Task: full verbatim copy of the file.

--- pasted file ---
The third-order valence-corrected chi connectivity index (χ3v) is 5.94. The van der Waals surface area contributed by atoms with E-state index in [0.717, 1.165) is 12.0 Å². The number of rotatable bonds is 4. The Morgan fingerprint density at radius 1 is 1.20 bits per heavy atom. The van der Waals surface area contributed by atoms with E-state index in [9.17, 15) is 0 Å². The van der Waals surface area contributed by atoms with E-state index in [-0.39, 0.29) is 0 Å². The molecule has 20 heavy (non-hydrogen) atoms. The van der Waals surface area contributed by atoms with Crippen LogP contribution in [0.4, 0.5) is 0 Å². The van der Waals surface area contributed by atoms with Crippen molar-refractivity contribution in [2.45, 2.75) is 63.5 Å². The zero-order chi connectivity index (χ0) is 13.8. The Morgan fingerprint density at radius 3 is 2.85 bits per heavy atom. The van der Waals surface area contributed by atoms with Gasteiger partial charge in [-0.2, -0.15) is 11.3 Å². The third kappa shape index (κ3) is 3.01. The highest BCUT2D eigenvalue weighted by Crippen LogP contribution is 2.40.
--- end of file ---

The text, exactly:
The third-order valence-corrected chi connectivity index (χ3v) is 5.94. The van der Waals surface area contributed by atoms with E-state index in [0.717, 1.165) is 12.0 Å². The number of rotatable bonds is 4. The Morgan fingerprint density at radius 1 is 1.20 bits per heavy atom. The van der Waals surface area contributed by atoms with E-state index in [9.17, 15) is 0 Å². The van der Waals surface area contributed by atoms with E-state index in [-0.39, 0.29) is 0 Å². The molecule has 20 heavy (non-hydrogen) atoms. The van der Waals surface area contributed by atoms with Crippen LogP contribution in [0.4, 0.5) is 0 Å². The van der Waals surface area contributed by atoms with Crippen molar-refractivity contribution in [2.45, 2.75) is 63.5 Å². The zero-order chi connectivity index (χ0) is 13.8. The Morgan fingerprint density at radius 3 is 2.85 bits per heavy atom. The van der Waals surface area contributed by atoms with Gasteiger partial charge in [-0.2, -0.15) is 11.3 Å². The third kappa shape index (κ3) is 3.01. The highest BCUT2D eigenvalue weighted by Crippen LogP contribution is 2.40.